Placeholder for audio
PSP families play an important role in the work of the PSP. Family members are often involved in the organization in some way and also take part in supporting the PSP outside of work. However, PSP families may feel some tension with that role as they try to take care of their own needs and wellbeing.
This tension can be ambivalence. Ambivalent feelings are contradictory feelings. Mixed emotions of pride, confusion, and uncertainty are other ways to describe ambivalence. For example, a spouse or significant other (SSO) or child may feel proud that a family member is a police officer and, at the same time, have negative feelings about that role.
Ambivalence can surface at different times over the course of a career, for different reasons, and with different intensities. PSP might be absent from an important family event due to the job, a commitment to the organization might take precedence over family responsibilities, or the PSP is unexpectedly called in for overtime. These types of disruptions can lead to feelings of ambivalence.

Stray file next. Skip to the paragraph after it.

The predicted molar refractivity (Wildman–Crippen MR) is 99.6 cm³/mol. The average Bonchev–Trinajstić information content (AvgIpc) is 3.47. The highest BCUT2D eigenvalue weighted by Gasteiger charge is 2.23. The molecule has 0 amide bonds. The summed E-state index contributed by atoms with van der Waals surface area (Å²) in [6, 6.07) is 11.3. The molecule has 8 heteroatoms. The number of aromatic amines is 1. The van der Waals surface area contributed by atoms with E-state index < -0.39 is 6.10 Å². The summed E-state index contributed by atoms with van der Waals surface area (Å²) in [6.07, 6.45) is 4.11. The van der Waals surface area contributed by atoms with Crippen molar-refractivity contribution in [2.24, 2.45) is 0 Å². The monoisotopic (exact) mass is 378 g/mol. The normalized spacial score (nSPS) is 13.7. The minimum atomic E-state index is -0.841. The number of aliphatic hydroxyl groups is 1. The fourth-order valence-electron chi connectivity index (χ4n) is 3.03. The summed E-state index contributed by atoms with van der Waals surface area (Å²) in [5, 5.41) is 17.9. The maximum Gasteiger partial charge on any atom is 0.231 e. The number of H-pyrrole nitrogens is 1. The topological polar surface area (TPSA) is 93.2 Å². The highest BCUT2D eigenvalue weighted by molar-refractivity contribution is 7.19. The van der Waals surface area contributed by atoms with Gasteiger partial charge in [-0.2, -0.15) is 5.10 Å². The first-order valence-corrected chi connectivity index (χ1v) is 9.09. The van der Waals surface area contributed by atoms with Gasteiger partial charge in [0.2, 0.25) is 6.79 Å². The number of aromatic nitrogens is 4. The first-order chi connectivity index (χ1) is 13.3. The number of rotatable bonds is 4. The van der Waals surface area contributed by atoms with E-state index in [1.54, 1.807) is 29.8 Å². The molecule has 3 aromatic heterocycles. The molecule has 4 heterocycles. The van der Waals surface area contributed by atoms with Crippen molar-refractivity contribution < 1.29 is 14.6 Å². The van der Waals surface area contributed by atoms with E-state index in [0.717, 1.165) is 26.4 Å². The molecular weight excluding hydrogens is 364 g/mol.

Being a part of a public safety organization often means that those within it are expected to behave in particular ways, enact particular roles, and support the organization’s values and practices. Loyalty to the organization can be experienced as a way of life for PSP families which can be a source of pride but also comes with pressure and expectations. When loyalty is forced, it is not always celebrated which can lead to feelings of ambivalence.
Ambivalence can also be experienced by PSP families when they are confronted with negative public perceptions. They can feel pride, and at the same time feel frustration or embarrassment if there are negative reports about a particular PSP sector in the media.